It is a semi-evergreen or evergreen plant, depending on the region it is grown in, and can be grown as a shrub or a small tree. This plant is drought tolerant once established and can be positioned in full sun or partial shade, though it will flower in greater abundance with more hours of sunlight.

Bird of Paradise Bush

Bird of Paradise Bush

  • Botanical name: Caesalpinia gilliesii
  • Family: Fabaceae
  • USDA hardiness zones: 8 – 11
  • Mature height: 7 to 10 feet
  • Mature spread: 7 to 10 feet

This shrub is native to Uruguay and Argentina. It is commonly known as the Bird of Paradise, however, it is not related to the true Bird of Paradise flower in the Strelitzia genus, and instead belongs to the pea family of plants. This tropical shrub produces extravagant flowers during summer, with long hot pink stamens which extend out of buttery yellow petals.

The foliage of the plant is also very attractive, with feathery leaves which resemble the fronds of a fern. This shrub can be grown in rows to create a flamboyant hedge, or it works wonderfully as a specimen plant. It thrives in full sun and prefers soils that are moist and well-draining, however it will become tolerant of drought once well established.



  • Botanical name: Bougainvillea
  • Family: Nyctaginaceae
  • USDA hardiness zones: 9 – 11
  • Mature height: 15 to 40 feet
  • Mature spread: 15 to 40 feet

Bougainvillea is a genus of plants that is native to South America. These can take the shape of flowering shrubs, trees, and vines. What they all have in common are their exotic flowers which cover the plant with a vibrant explosion of red, pink, and purple. Although a heat-loving plant, Bougainvillea is also commonly grown in cooler climates where it is treated as an annual. It can also be kept as a houseplant, to add color and interest to an indoor space.

These plants are prolific bloomers that can flower from spring right through to fall. The intensity of their flower color is dependent on the level of light they get, so grow them in full sun for the best results.

Jungle Geranium

Jungle Geranium

  • Botanical name: Ixora coccinea
  • Family: Rubiaceae
  • USDA hardiness zones: 9 – 11
  • Mature height: 3 to 6 feet
  • Mature spread: 3 to 6 feet

This tropical shrub is native to Bangladesh, Sri Lanka, and south India, where it is a very common plant. It also goes by the common names of Jungle Flame, Flame of the Woods, or simply Ixora. The plant produces large clusters of star-shaped flowers in an array of pink and red shades. The petals have a velvety texture, contrasting against the glossy green leaves of the plant.

The shrub has a dense, rounded habit, and will grow to form thick bushes or hedging when arranged in rows. Grow Jungle Geranium in full sun, in moist, well-draining soil.

Tropical Hibiscus

Hibiscus rosa sinensis

  • Botanical name: Hibiscus rosa-sinensis
  • Family: Malvaceae
  • USDA hardiness zones: 9 – 12
  • Mature height: Up to 10 feet
  • Mature spread: Up to 6 feet

This tropical shrub is commonly known by a number of names, including Rose Mallow, Chinese Hibiscus, Hawaiian Hibiscus, and China Rose. It is native to Asia, and has an exceptionally long blooming period, despite the fact that each individual flower will only last a single day.

The Tropical Hibiscus produces large, showy flowers, measuring around 6 inches across. They come in various shades of pink, red, orange, purple, white, and yellow. These will bloom from early summer until the end of fall, with a generous amount of new buds forming every single day throughout the season.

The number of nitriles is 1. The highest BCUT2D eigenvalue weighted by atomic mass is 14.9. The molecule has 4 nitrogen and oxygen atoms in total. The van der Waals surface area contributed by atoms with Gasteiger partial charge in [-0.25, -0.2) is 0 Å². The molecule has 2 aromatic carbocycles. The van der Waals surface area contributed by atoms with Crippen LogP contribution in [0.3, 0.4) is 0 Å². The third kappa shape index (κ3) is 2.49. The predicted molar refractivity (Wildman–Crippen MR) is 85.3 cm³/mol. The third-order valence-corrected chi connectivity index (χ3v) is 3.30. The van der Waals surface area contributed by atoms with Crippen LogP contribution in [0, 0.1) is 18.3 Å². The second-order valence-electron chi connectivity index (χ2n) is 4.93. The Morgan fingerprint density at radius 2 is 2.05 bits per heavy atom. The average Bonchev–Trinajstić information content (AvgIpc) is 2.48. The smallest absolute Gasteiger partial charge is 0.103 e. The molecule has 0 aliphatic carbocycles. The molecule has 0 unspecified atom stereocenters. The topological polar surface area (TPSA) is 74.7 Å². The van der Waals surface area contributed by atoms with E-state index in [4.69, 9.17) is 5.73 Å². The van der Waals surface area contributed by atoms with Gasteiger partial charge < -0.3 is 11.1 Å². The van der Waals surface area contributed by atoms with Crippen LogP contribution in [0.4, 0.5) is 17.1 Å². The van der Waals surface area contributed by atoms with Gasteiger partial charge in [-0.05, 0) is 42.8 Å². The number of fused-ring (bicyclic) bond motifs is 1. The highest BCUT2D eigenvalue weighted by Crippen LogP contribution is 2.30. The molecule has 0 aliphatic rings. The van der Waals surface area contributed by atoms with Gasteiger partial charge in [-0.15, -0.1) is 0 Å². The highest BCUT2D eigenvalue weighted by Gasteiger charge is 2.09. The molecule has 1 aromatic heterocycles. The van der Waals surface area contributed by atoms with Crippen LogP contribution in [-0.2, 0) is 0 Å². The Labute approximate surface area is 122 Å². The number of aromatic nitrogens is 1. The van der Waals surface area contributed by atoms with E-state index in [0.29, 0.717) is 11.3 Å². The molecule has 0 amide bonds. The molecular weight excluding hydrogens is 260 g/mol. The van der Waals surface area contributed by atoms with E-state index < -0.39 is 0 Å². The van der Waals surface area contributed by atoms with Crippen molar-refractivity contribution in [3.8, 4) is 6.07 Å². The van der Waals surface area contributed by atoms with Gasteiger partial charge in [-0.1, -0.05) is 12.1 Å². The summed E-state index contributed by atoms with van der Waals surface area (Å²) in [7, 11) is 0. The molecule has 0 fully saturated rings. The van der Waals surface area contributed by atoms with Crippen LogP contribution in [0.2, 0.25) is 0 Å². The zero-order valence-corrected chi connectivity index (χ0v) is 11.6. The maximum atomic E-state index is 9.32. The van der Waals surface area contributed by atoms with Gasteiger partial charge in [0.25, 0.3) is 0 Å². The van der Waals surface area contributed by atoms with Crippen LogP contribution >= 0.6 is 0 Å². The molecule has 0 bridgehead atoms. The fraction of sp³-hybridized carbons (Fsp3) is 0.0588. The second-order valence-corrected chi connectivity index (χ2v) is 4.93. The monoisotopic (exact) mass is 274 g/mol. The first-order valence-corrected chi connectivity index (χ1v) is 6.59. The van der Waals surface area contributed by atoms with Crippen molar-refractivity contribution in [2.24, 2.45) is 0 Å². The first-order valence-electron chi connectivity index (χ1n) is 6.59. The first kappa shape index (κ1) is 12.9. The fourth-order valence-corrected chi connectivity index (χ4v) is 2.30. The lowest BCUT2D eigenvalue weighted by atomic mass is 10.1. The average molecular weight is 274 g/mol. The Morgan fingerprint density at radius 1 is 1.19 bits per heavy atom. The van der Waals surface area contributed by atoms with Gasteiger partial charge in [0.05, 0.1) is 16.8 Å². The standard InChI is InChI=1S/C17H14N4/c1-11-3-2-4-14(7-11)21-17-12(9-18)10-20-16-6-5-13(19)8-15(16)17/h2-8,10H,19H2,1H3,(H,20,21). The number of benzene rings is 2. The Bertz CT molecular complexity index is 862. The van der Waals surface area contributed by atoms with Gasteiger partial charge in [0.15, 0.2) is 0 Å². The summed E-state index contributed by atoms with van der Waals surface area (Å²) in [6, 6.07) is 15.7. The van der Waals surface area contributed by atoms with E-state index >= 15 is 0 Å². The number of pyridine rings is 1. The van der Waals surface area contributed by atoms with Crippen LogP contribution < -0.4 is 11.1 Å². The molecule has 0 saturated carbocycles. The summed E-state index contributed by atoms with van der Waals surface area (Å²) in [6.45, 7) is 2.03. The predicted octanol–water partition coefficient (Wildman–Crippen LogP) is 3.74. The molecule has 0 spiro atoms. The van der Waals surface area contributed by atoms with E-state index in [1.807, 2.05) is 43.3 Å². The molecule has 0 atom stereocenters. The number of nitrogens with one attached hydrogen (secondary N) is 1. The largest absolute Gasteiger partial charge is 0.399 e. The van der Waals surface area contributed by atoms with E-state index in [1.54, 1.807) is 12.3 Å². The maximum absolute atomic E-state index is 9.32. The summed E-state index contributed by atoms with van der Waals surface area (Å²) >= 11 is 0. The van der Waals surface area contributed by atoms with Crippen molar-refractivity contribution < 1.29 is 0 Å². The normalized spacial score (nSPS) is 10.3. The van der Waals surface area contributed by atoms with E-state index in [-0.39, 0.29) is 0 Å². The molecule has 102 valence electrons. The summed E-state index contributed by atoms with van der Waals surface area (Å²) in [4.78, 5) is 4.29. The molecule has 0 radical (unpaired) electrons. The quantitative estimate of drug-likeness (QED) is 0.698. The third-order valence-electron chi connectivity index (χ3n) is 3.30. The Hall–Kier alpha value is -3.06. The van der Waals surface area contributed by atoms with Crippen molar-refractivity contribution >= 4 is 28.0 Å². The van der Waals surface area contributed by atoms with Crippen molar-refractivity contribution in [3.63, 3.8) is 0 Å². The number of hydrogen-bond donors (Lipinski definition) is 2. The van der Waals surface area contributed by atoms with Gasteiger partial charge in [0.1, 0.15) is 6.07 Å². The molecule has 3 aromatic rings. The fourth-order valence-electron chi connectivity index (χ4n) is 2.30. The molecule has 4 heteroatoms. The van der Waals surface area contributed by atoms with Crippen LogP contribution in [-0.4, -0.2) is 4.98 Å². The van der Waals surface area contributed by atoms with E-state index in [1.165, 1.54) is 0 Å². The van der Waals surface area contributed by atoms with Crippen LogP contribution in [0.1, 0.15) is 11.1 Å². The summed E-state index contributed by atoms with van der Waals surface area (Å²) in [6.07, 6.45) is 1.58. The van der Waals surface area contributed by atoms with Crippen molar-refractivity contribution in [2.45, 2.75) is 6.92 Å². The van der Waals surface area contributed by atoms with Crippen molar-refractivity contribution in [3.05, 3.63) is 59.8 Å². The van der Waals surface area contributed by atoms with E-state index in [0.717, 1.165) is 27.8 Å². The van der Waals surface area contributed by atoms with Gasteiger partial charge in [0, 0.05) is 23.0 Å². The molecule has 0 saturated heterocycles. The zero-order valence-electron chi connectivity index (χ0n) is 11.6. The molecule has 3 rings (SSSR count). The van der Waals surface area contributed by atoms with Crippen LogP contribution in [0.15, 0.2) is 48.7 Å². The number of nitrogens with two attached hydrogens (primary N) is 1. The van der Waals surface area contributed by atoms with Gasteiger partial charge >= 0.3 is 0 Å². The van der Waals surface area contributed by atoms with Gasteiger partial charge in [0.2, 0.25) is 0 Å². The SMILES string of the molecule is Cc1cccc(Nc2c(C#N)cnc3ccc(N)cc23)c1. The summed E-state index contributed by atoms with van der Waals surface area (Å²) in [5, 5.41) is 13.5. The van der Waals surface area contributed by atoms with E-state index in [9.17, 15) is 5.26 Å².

In hot climates, the Tropical Hibiscus is often grown as a perennial shrub to form hedges or privacy screens, while in cooler climates this plant can be treated as an annual in borders or containers. This plant is thirsty and relies on a reasonable amount of moisture in the soil to be able to bloom. It will thrive in full sun in a northern climate, though would benefit from partial shade in southern climates.

Golden Angel’s Trumpet

Golden Angel’s Trumpet

  • Botanical name: Brugmansia aurea
  • Family: Solanaceae
  • USDA hardiness zones: 9 – 11
  • Mature height: Up to 30 feet
  • Mature spread: Up to 12 feet

This is an evergreen shrub that is native only to Ecuador. Since 2014 it has been listed as extinct in the wild, however, it still survives as a cultivated plant. It belongs to the nightshade family of plants, and as such all of the parts of the Golden Angel’s Trumpet are highly toxic if ingested.

The flowers of these plants are quite extraordinary, taking the shape of drooping trumpets which can measure anywhere from 6 to 24 inches in length. They are golden yellow in color and are often pleasantly fragranced. The Golden Angel’s Trumpet performs best in full sun but can also tolerate partial shade in hot climates.

Mexican Shrimp Plant

Mexican Shrimp Plant

  • Botanical name: Justicia brandegeeana
  • Family: Acanthaceae
  • USDA hardiness zones: 9 – 11
  • Mature height: 1 to 3 feet
  • Mature spread: 1 to 3 feet

The Mexican Shrimp Plant is native to Mexico, and has also become naturalized in Florida in the US. It is a tropical evergreen shrub that produces highly unusual flowers that closely resemble the look of cooked shrimp. The ‘shrimp’ is made up of spikes of white flowers which are separated by white bracts.

They remain in bloom for a phenomenally long time, typically around 9 or 10 months of the year from early spring through to late fall. These plants spread via suckers, and work well as low informal borders, or as container plants. They benefit from lush green leaves which form a dense background to the shrimp flowers.

The Mexican Shrimp Plant is an award-winning tropical flowering shrub, having received the Award of Garden Merit from the Royal Horticultural Society. It grows well in full sun or partial shade, particularly benefitting from afternoon shade in hot climates during the summer months to ensure the flowers don’t lose their color. The soil of this plant should be well draining and kept consistently moist for the best results.